Experiment 4: Assessing the effect of frozen M. capitata eggs on the viability of live zooxanthellae and tissue in P. compressa fragments. To investigate whether the toxins in M. capitata eggs and larvae might assist in larval settlement by clearing space for growth on the reef, P. compressa fragments were exposed to small volumes of frozen, crushed M. compressa eggs, frozen crushed F. scutaria larvae (negative control) and FSW (negative control). Small P. compressa fragments (10 cm x 3 cm; n = 15 individuals) were collected around the Hawaii Institute of Marine Biology and held in flowing seawater tables. Specifically, 400 µl of crushed eggs, larvae or FSW were added to the caps of 1.5 ml plastic Eppendorf tubes, flash frozen in the caps, stored at-80°C for 1 to 3 weeks and then thawed at 30°C prior to use. Prior to use, each cap was pierced on two opposite sides with a dremel tool, and a plastic ziptie tightly inserted preventing any solution leakage. One of each type of cap was strapped onto each P. compressa fragment (n = 15 individuals). Each fragment with its 3 tethered caps was placed back into a flowing seawater table. After 24 h, the caps were removed and viability of the P. compressa tissue and zooxanthellae under each cap was assessed. Digital images were taken of each of the 15 fragments 24 h after treatment with a Wild M3 dissecting microscope at 10x. The change in the coral tissue was assessed using computer image analysis with NIH Image J software examining the relative color change under the treatment area or cap, as compared to a nearby-untreated area (control). An average intensity of red, green and blue colors was taken for a specific sized area (measured in pixels) under the treatment caps and an equal sized area of untreated adjacent tissue. The difference between the color intensity of treated tissue and untreated tissue was calculated. Additionally the change in the viability of the P. compressa zooxanthellae was assessed with a PAM. The mean control viability of the zooxanthellae of each fragment was assessed in 5 untreated areas by measuring the mean quantum yield. This control value was compared with those measured in the treated areas under each cap.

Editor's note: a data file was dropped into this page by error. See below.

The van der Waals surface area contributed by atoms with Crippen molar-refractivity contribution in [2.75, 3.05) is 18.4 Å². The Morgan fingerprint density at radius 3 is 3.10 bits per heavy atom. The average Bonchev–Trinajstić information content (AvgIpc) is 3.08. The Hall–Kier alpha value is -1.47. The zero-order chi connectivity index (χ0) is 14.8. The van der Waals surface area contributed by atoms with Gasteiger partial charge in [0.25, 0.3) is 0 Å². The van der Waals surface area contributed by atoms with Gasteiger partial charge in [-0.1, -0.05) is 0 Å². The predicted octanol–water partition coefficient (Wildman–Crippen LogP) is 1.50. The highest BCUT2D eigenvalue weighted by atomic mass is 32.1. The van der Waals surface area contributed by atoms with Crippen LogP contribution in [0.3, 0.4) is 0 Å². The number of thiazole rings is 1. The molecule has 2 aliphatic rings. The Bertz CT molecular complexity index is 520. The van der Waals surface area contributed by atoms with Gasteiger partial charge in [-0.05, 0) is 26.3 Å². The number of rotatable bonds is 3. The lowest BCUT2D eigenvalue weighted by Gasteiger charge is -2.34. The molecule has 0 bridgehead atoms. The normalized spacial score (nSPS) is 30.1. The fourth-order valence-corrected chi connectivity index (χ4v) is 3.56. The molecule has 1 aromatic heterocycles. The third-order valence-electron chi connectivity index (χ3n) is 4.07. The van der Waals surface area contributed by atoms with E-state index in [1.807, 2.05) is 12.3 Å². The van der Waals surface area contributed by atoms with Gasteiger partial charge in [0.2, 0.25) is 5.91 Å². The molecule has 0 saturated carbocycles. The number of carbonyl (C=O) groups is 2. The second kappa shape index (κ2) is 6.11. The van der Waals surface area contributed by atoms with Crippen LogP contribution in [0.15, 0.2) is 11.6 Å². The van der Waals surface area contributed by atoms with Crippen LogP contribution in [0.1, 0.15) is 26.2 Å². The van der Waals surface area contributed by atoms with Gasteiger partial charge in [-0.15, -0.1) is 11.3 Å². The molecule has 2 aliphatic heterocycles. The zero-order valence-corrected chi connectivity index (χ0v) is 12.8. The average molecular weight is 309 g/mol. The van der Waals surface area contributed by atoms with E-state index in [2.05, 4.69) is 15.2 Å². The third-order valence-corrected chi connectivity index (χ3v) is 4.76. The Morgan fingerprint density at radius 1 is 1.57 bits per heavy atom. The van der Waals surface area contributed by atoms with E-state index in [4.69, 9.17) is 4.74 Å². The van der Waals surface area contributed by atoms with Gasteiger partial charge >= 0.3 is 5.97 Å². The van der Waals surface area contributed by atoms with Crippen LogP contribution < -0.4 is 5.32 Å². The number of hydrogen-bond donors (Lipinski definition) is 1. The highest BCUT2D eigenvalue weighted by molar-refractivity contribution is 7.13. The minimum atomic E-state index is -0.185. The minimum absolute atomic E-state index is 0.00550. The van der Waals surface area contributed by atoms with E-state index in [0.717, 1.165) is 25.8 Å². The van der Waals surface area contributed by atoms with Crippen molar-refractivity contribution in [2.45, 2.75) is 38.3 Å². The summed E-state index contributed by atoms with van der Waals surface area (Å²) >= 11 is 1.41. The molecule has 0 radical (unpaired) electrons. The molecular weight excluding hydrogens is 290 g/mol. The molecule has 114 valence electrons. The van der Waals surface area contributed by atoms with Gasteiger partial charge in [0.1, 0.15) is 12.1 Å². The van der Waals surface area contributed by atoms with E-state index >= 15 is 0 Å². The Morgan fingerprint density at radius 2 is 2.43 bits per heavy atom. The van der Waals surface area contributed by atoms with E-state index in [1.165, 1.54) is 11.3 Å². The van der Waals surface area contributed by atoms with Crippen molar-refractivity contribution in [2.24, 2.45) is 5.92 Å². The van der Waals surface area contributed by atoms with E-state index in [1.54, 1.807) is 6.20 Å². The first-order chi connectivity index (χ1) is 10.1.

Experiment 5: Assessing the effect of damaged M. capitata eggs on in vitro fertilization. Two equal samples of egg-sperm bundles were taken from each M. capitata colony (n = 18) and placed into 1 ml micro-centrifuge tubes. Each sample comprised 10 egg-sperm bundles, plus FSW to a total volume of 500 µl per sample. The egg-sperm bundles were allowed to fall apart without agitation, and the sperm was gently removed from the bottom of the tube and placed into a clean 1 ml micro-centrifuge tube, and divided in two. One sub-sample received no treatment. The other sub-sample was treated with 5 µl crushed eggs (M. capitata eggs were crushed with as little seawater as possible) at t = 0, then the motility of both samples monitored at t = 15 and 30 min, following the methods of Hagedorn et al. .
After 30 min, the sperm viability was assessed with a flow cytometer, viability being defined as those cells with intact cell membranes, following the methods of Hagedorn et al. . To determine whether the sperm was membrane intact, sperm from 4 different colonies were treated in three different ways, either with 5 µl FSW (positive control), killed by 3 cycles of freeze/thawing (negative control), or treated with 5 µl of crushed eggs for 15 or 30 min (experimental treatment). We used a standard propidium iodide (Invitrogen) assay that exposed cells to a fluorescent dye that intercalates with DNA nucleotides and is usually excluded by intact cells (Garner et al., 1994). Stained cells were analyzed by flow cytometry (Accuri C6, Accuri Cytometers, Inc. Ann Arbor, MI USA), and 10,000 events were analyzed per sample. Additionally, cell numbers were counted to ensure that no drop in numbers occurred during the treatments.
To determine the impact of the toxins on fertilization, we tested untreated sperm and egg-extract exposed sperm in fertilization assays. M. capitata does not self-fertilize , therefore after motility assessments, untreated or egg-treated sperm at 5 x 106 cells/ml was added to a single egg/sperm bundle from a different colony (n = 18 individuals) in 5 ml of FSW in a 20 ml glass scintillation vial. Fertilization was assessed as the number of developing larvae successfully achieving the prawn-chip stage 12 h later. The mean number of eggs in a M. capitata bundle (15 ± 5) was used to evaluate the percent fertilization success . As a positive control for in vitro fertilization, two bundles, each from a different colony, were placed into 5 ml of seawater in a 20 ml glass scintillation vial and allowed to gently fall apart without agitation (n = 39). As a negative control, 1 egg-sperm bundle from a single colony was placed into 5 ml of seawater in a 20 ml glass scintillation vial and allowed to gently fall apart without agitation (n = 15).